Kritikos N.,St Savvas Anticanceroncology Hospital |
Priftakis D.,St Savvas Anticanceroncology Hospital |
Stavrinides S.,St Savvas Anticanceroncology Hospital |
Kleanthous S.,St Savvas Anticanceroncology Hospital |
Sarafianou E.,St Savvas Anticanceroncology Hospital
Oncology Letters | Year: 2015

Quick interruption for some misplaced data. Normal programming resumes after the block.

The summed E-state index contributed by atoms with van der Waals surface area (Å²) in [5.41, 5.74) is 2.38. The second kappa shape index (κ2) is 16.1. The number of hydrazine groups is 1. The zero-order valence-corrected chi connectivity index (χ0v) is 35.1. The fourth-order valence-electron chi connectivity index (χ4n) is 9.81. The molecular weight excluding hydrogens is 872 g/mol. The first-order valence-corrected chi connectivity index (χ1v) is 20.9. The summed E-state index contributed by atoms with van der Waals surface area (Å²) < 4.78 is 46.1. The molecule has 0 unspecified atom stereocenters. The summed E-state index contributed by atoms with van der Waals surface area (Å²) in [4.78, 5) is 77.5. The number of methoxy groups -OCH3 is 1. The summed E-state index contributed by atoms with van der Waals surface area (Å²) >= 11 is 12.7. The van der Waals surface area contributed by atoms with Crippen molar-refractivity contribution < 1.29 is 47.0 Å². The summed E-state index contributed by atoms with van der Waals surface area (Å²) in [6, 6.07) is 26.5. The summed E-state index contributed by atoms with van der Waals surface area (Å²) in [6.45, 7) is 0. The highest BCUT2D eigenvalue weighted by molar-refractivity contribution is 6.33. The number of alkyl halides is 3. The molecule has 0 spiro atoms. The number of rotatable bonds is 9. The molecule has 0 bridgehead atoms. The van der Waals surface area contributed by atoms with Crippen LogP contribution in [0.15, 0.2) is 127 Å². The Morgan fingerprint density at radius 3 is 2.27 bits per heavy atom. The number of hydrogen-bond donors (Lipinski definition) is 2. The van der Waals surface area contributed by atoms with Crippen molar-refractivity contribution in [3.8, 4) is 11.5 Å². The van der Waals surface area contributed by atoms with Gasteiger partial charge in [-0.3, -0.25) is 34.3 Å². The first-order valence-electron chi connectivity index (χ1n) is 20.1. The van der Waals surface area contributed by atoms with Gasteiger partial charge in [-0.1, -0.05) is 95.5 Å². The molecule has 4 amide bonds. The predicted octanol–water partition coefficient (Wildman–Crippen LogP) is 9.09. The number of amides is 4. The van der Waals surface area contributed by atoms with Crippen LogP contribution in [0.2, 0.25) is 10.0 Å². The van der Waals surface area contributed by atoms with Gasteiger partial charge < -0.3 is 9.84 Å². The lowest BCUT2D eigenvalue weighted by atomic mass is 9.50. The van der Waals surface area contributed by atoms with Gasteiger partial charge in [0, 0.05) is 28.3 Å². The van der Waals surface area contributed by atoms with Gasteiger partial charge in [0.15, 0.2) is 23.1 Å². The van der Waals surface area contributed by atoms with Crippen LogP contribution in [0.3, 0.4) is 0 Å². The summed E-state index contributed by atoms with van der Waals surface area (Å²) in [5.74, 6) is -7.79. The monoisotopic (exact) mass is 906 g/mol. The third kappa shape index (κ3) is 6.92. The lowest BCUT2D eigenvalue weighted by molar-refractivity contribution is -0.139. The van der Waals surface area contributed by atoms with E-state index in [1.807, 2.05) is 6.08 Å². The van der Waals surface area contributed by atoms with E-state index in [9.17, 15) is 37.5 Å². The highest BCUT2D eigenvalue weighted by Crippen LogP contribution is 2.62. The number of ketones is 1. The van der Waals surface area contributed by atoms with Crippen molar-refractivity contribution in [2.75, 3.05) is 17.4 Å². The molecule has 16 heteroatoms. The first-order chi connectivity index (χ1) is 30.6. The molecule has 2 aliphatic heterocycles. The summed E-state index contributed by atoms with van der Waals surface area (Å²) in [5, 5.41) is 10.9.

Merkel cell carcinoma (MCC) is a rare and aggressive type of neuroendocrine cancer of the skin. It predominantly affects the elderly, with a predilection for the sun‑exposed skin of the head and neck. Risk factors include immune‑suppressing diseases, such as human immunodeficiency virus (HIV), chronic lymphocytic leukemia and multiple myeloma, organ transplantation, and the presence of the newly‑identified Merkel cell polyomavirus (MCPyV). Diagnosis is based on pathological findings, primarily the immunohistochemical determination of cytokeratin 20 positivity. By contrast, staging relies on conventional imaging methods, such as ultrasonography, computed tomography (CT) and magnetic resonance imaging, and nuclear medicine techniques, such as sentinel lymph node scintigraphy, somatostatin receptor scintigraphy (SRS), and positron emission tomography (PET)/CT with 18F‑fluorodeoxyglucose (FDG) or alternative radiopharmaceuticals. The treatment of MCC is primarily surgical, with possible adjuvant radiation, while the use of chemotherapy appears to be an alternative therapeutic option that is used only in specific cases. The present study describes the case of a 43‑year‑old HIV‑positive Caucasian man with MCC located on the posterior surface of the left thigh, which was identified by cytological and histological examination of tissue sampled by fine needle aspiration and biopsy performed under CT. SRS demonstrated a high uptake of 111In‑diethylene triamine pentaacetic acid‑octreotide at the affected site. Therefore, the lesion was surgically excised, and the patient received chemotherapy and adjuvant radiotherapy. Three months subsequent to treatment, the patient underwent a PET/CT scan with 18F‑FDG that demonstrated uptake in the cervical lymph nodes and the area of the excised lesion. These findings indicated that the disease was in remission. The aim of the present study was to highlight the value and contribution of nuclear medicine in the diagnosis, staging and follow‑up, using PET/CT, octreoscan and sentinel lymph node scintigraphy, of patients with MCC, as well as the therapeutic strategy of radiolabelled somatostatin analogue scintigraphy. © 2015, Spandidos Publications. All rights reserved.